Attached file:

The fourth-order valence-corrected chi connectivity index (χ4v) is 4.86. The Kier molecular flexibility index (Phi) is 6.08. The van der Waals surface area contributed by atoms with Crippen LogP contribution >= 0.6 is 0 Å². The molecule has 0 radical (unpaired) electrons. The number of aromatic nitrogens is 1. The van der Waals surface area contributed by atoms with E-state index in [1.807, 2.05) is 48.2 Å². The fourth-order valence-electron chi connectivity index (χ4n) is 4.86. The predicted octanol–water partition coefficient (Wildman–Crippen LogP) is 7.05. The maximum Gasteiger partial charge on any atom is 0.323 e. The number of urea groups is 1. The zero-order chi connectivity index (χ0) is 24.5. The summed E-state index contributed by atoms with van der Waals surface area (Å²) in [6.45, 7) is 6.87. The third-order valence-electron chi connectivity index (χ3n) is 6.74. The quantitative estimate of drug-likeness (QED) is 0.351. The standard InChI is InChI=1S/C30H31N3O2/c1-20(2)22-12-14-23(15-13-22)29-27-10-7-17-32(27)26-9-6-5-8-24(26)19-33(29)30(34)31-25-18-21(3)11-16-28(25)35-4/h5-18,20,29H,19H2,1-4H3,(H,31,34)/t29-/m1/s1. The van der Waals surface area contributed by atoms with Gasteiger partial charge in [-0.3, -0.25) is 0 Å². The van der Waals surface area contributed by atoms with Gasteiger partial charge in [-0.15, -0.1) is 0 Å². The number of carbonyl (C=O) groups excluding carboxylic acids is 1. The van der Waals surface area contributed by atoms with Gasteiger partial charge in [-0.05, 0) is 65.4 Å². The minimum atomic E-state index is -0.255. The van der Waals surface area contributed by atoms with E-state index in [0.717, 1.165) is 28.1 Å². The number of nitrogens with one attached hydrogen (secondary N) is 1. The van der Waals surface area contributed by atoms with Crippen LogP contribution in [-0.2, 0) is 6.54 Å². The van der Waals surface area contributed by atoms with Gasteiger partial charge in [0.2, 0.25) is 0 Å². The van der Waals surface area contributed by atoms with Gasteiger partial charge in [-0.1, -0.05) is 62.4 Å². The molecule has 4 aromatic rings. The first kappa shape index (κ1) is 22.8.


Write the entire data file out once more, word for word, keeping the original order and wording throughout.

The fourth-order valence-corrected chi connectivity index (χ4v) is 4.86. The Kier molecular flexibility index (Phi) is 6.08. The van der Waals surface area contributed by atoms with Crippen LogP contribution >= 0.6 is 0 Å². The molecule has 0 radical (unpaired) electrons. The number of aromatic nitrogens is 1. The van der Waals surface area contributed by atoms with E-state index in [1.807, 2.05) is 48.2 Å². The fourth-order valence-electron chi connectivity index (χ4n) is 4.86. The predicted octanol–water partition coefficient (Wildman–Crippen LogP) is 7.05. The maximum Gasteiger partial charge on any atom is 0.323 e. The number of urea groups is 1. The zero-order chi connectivity index (χ0) is 24.5. The summed E-state index contributed by atoms with van der Waals surface area (Å²) in [6.45, 7) is 6.87. The third-order valence-electron chi connectivity index (χ3n) is 6.74. The quantitative estimate of drug-likeness (QED) is 0.351. The standard InChI is InChI=1S/C30H31N3O2/c1-20(2)22-12-14-23(15-13-22)29-27-10-7-17-32(27)26-9-6-5-8-24(26)19-33(29)30(34)31-25-18-21(3)11-16-28(25)35-4/h5-18,20,29H,19H2,1-4H3,(H,31,34)/t29-/m1/s1. The van der Waals surface area contributed by atoms with Gasteiger partial charge in [-0.3, -0.25) is 0 Å². The van der Waals surface area contributed by atoms with Gasteiger partial charge in [-0.15, -0.1) is 0 Å². The number of carbonyl (C=O) groups excluding carboxylic acids is 1. The van der Waals surface area contributed by atoms with Gasteiger partial charge in [-0.05, 0) is 65.4 Å². The minimum atomic E-state index is -0.255. The van der Waals surface area contributed by atoms with E-state index in [0.717, 1.165) is 28.1 Å². The number of nitrogens with one attached hydrogen (secondary N) is 1. The van der Waals surface area contributed by atoms with Crippen LogP contribution in [-0.2, 0) is 6.54 Å². The van der Waals surface area contributed by atoms with Gasteiger partial charge in [0.2, 0.25) is 0 Å². The van der Waals surface area contributed by atoms with Gasteiger partial charge in [-0.1, -0.05) is 62.4 Å². The molecule has 4 aromatic rings. The first kappa shape index (κ1) is 22.8.